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Friday, May 31, 2013

MIT report highlights the peril of Manchester airport’s dependence on Southwest Airlines

MANCHESTER – If you’re Manchester airport, there’s a very unpleasant sentence in a new report from MIT researchers about the nations’s air traffic trends:

“(Southwest Airlines’s) recent attempts at capacity discipline should be worrying to smaller airports … whose previous growth was fueled largely by new Southwest service.” ...

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MANCHESTER – If you’re Manchester airport, there’s a very unpleasant sentence in a new report from MIT researchers about the nations’s air traffic trends:

“(Southwest Airlines’s) recent attempts at capacity discipline should be worrying to smaller airports … whose previous growth was fueled largely by new Southwest service.”

Since “capacity discipline” is an aviation euphemism for cutting flights, the report titled “Trends and Market Forces Shaping Small Community Air Service in the United States” warns that if you live by Southwest you might die by it – or at least shrink by it.

Manchester-Boston Regional Airport has certainly been shrinking. According to the report from the MIT International Center for Air Transportation, the number of departures declined a whopping 41.2 percent in the period covering 2007-12.

That’s far worse than the average 18 percent shrinkage reported by similar-sized “small hub” airports. It’s also worse than regional competition: T.F. Green Airport in Providence, R.I., shrank 38 percent over that period and Portland, Maine’s airport shrank 18 percent.

Manchester-Boston has seen small signs of improvement this year: Delta added a daily flight to LaGuardia Airport in New York and U.S. Airways added flights to Washington-National and Charlotte, N.C.

But like many similar-sized airports, it is still beholden to Dallas-based Southwest.

That airline’s arrival here in 1998 kicked off a decade of huge growth at the state’s biggest airport, and Southwest still carries more than 50 percent of Manchester’s passenger traffic.

Southwest certainly isn’t leaving: In 2011, it signed a five-year agreement that includes the use of five gates and a set amount of terminal space at Manchester.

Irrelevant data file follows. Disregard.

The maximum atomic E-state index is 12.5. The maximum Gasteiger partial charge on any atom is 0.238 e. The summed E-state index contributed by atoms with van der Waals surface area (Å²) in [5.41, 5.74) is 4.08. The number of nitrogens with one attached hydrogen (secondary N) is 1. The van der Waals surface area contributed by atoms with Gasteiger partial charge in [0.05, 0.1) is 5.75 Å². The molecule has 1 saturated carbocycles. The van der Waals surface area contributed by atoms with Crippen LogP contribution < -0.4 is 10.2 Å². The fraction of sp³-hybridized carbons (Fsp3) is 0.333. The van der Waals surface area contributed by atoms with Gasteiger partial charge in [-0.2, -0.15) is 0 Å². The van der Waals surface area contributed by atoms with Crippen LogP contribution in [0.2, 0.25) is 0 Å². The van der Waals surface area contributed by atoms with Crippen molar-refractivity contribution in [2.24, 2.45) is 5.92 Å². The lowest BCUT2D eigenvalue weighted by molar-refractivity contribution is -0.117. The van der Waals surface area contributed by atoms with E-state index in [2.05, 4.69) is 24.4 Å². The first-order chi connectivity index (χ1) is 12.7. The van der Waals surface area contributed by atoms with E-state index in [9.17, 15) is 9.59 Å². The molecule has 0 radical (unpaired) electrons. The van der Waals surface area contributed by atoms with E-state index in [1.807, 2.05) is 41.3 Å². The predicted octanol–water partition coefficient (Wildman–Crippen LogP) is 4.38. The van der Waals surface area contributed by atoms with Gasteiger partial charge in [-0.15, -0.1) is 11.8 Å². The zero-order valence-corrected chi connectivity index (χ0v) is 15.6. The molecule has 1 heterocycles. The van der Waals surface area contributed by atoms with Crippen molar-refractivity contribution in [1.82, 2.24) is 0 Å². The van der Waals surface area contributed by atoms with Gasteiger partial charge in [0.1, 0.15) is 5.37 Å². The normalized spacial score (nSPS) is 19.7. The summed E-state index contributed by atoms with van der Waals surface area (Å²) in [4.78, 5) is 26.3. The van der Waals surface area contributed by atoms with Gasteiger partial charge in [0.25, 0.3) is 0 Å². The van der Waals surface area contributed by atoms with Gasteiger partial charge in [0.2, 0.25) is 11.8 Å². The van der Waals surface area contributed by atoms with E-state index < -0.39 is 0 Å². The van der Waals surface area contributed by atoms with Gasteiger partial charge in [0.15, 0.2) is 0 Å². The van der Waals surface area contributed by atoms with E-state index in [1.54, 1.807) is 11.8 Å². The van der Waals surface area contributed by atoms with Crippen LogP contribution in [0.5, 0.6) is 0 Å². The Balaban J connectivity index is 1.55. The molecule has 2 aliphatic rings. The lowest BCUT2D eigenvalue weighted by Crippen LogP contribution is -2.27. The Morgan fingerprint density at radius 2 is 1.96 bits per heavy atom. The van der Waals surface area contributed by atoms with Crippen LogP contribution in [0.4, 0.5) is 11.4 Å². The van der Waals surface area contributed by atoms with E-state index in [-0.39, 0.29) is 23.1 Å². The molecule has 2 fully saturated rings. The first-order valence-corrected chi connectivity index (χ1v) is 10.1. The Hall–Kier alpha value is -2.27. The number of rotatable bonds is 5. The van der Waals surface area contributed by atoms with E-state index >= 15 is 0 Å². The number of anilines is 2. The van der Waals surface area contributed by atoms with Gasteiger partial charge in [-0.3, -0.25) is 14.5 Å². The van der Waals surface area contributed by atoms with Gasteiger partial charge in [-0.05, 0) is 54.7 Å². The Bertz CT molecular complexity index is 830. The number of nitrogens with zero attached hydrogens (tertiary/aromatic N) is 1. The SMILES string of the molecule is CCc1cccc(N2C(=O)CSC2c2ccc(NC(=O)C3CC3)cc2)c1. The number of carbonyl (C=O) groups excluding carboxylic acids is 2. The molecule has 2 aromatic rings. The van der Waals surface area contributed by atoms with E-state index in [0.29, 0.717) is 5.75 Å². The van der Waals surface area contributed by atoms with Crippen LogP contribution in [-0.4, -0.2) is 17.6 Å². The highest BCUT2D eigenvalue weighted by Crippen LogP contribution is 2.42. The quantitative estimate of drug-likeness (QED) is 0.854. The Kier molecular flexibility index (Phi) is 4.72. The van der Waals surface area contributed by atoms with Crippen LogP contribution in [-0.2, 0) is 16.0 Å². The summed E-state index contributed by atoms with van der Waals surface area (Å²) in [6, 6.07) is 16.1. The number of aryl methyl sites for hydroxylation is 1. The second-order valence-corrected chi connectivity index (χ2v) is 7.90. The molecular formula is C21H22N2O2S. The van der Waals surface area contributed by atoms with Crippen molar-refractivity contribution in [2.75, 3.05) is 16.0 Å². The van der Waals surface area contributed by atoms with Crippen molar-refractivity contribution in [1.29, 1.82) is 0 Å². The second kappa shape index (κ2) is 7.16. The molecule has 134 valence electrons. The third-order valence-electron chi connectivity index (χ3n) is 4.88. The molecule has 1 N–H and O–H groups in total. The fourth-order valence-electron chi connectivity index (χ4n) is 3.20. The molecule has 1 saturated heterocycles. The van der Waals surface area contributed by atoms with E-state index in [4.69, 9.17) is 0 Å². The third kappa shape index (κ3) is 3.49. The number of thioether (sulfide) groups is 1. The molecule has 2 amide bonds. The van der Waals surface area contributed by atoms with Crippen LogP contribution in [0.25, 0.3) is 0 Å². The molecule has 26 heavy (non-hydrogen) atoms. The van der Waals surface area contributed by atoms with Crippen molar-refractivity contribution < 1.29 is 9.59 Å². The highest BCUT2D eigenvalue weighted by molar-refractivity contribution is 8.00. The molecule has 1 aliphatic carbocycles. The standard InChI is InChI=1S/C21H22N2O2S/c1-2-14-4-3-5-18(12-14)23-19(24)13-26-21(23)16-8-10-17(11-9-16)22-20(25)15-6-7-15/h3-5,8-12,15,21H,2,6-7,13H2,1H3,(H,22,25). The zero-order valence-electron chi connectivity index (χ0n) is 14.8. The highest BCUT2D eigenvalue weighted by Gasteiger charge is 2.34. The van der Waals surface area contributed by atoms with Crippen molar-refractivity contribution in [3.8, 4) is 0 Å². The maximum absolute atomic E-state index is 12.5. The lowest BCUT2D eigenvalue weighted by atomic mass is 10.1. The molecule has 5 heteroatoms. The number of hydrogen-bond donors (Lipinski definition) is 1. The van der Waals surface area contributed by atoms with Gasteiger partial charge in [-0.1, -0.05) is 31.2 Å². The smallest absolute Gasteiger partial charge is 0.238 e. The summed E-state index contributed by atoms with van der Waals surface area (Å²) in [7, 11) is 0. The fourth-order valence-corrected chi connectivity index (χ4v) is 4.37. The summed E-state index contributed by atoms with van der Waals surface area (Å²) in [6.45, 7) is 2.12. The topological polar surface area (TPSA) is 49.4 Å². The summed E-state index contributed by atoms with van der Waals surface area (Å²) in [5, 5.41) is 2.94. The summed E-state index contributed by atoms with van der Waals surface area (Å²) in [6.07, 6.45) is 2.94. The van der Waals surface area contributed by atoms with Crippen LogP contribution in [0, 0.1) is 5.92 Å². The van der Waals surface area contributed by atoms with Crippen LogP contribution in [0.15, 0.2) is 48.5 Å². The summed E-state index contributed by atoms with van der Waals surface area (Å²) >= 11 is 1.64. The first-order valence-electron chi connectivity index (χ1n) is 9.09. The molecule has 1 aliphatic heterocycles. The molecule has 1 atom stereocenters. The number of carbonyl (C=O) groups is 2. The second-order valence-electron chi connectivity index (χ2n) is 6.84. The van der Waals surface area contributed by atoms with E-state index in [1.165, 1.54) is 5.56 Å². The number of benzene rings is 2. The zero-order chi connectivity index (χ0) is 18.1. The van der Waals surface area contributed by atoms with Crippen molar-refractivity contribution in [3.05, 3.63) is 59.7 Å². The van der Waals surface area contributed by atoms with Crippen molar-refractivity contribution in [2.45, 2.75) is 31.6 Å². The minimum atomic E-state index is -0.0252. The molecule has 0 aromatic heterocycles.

But it has been contracting since it started serving Logan Airport in Boston in 2010, ending a long practice of avoiding major metropolitan airports in favor of smaller hub airports. Since then, Southwest has trimmed service at New England airports like Manchester and T.F. Green, most painfully by dropping service from Manchester to Philadelphia in 2011.

Further, competition among six low-cost airlines at Logan has kept fares low there, erasing Manchester airport’s long advantage in ticket prices that began when Southwest Airlines arrived.

Southwest’s consolidation is part of a larger pattern in which the nation’s aviation industry, battered by price wars, post-9/11 security costs, higher fuel prices and the great recession, is combining airlines and routes, concentrating more on large airports like Logan while dropping routes between smaller airports.

That pattern may continue, the MIT report warns: “The nation’s small- and medium-sized airports have been disproportionally affected by these reductions in service, and recent airline behavior appears to signal a trend towards consolidation of service at the largest airports with fewer direct flights available from smaller airports.”

Manchester airport has some things going for it, of course, notably the new access bridge over the Merrimack River that cuts travel time from Nashua, making the long haul to Logan less attractive. Officials also hope it will spur industrial development around the airport, increasing business traffic.

What the airport would really like, however, is to lure JetBlue here. That ultra-low-cost carrier has been growing fast, increasing its flights by more than 21 percent from 2007-12, and started serving Providence’s Green Airport in 2012.

The airport also has been steaming for years about Boston Express a state-subsidized bus service that travels on I-93, providing easier access to Logan Airport. The routes were subsidized as part of the approval process for widening I-93.

David Brooks can be reached at 594-6531 or dbrooks@nashua
telegraph.com. Also, follow Brooks on Twitter (@Telegraph_DaveB).